“The resource here is the landscape and all the recreational opportunities,” he said. “So it is a fully invested economic development program, but it’s one that relies on the environmental qualities of the community, rather than being the extractive industry.”
West Virginia Trails
Kent Spellman is encouraged by the Progress Fund’s results. He’s a consultant with the Rails to Trails Conservancy, out of Washington, D.C. Spellman is pushing for this kind of development along West Virginia’s abandoned train tracks.
He has spent most of his life in West Virginia and said some communities are suffering from something like post-traumatic stress disorder because of the loss of industry in recent decades.
“Their future too often in southern West Virginia, but also in many northern West Virginia communities, has been determined by that big extractive industry, or that big steel mill, or that big chemical company,” Spellman said. “Those things are going away, and it’s a time for us I think in rural Appalachia for understanding that we have to take responsibility for our future ourselves.”
Spellman is currently focused on completing a 230-mile rail trail from Parkersburg to Morgantown, hooking up with the Great Allegheny Passage into Pittsburgh.
He sees rail trails as the new main street. The place where people walk their dogs and talk with neighbors — and a piece of the region’s future economy. Christine Risch isn’t quite convinced.
“Well, it may never replace what was lost by the coal industry.”
Risch is director of Resource and Energy Economics at Marshall University’s Center for Business Economics, in Huntington, West Virginia.
“Because those jobs were extremely good paying jobs, and tourism industry is lower wage, closer to minimum wage,” she said.
But Risch also sees reason for hope in the tourism industry. She points to the Hatfield McCoy trail system in southwestern West Virginia — an area she said has lost more coal jobs than most of the state. While rails to trails are for bicycles, the Hatfield-McCoy trails are for motorized all-terrain vehicles. Her center surveyed visitors there in 2014.
“We estimated based on surveys that about 22-million dollars was staying in the area, for what people were spending to buy permits to ride the trails, for lodging and food and fuel that they needed while they were in the area,” Risch said.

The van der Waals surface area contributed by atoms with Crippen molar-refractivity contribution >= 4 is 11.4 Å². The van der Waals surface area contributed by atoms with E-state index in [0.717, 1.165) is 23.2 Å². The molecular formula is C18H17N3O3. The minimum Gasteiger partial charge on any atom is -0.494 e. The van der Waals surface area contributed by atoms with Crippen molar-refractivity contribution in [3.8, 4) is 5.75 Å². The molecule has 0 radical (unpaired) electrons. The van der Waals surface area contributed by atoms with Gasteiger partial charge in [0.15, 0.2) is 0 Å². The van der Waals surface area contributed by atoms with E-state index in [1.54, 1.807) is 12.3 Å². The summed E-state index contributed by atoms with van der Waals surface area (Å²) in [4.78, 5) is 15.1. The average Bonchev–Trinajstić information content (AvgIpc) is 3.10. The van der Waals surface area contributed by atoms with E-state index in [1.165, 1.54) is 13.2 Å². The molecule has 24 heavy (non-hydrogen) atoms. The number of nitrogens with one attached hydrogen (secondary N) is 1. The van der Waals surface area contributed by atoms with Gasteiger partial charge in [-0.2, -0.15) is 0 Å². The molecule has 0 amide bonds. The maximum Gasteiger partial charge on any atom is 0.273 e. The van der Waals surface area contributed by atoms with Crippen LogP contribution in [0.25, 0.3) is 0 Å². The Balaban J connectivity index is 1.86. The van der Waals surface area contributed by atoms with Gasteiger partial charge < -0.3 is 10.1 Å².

According to the Marshall study, the Hatfield McCoy trail system was supporting nearly 240 jobs in 2014. Risch said the number of permits sold has continued to grow since then, as has the need for lodging and other amenities to support those visitors.
“It’s not replacing the coal industry, yet, but it certainly has potential to grow, quite a lot.”
Kent Spellman said trail tourism could bring a longer-term economic boost to the region — because it can showcase the beauty and livability of West Virginia.
“And if we get just a small percentage of the people who come through our communities to be thinking down the road about maybe that would be a good place to rear a family. Maybe that would be a good place to bring my small business. That is the goal of tourism. We should think of it as a recruitment tool not as an end unto itself.”
Mary Popovich, agrees. She’s the mayor of West Newton. She said thanks to the trail, and the economic development around it, there’s excitement in their old coal town. Even the elementary school that almost closed, is now seeing increased enrollment.
“There’s a lot of houses that are getting sold to young families. This is how you help your community grow in numbers, and then you’re going to get more businesses.”
The Progress Fund has invested a lot in West Newton, hoping other former coal towns will look here, and start re-imagining their futures as trail towns.
Julie Grant is a reporter and producer at The Allegheny Front, which is based in Pittsburgh.
This story is part of the Appalachian Innovators series, which is made possible with support from The Benedum Foundation and The Appalachian Regional Commission.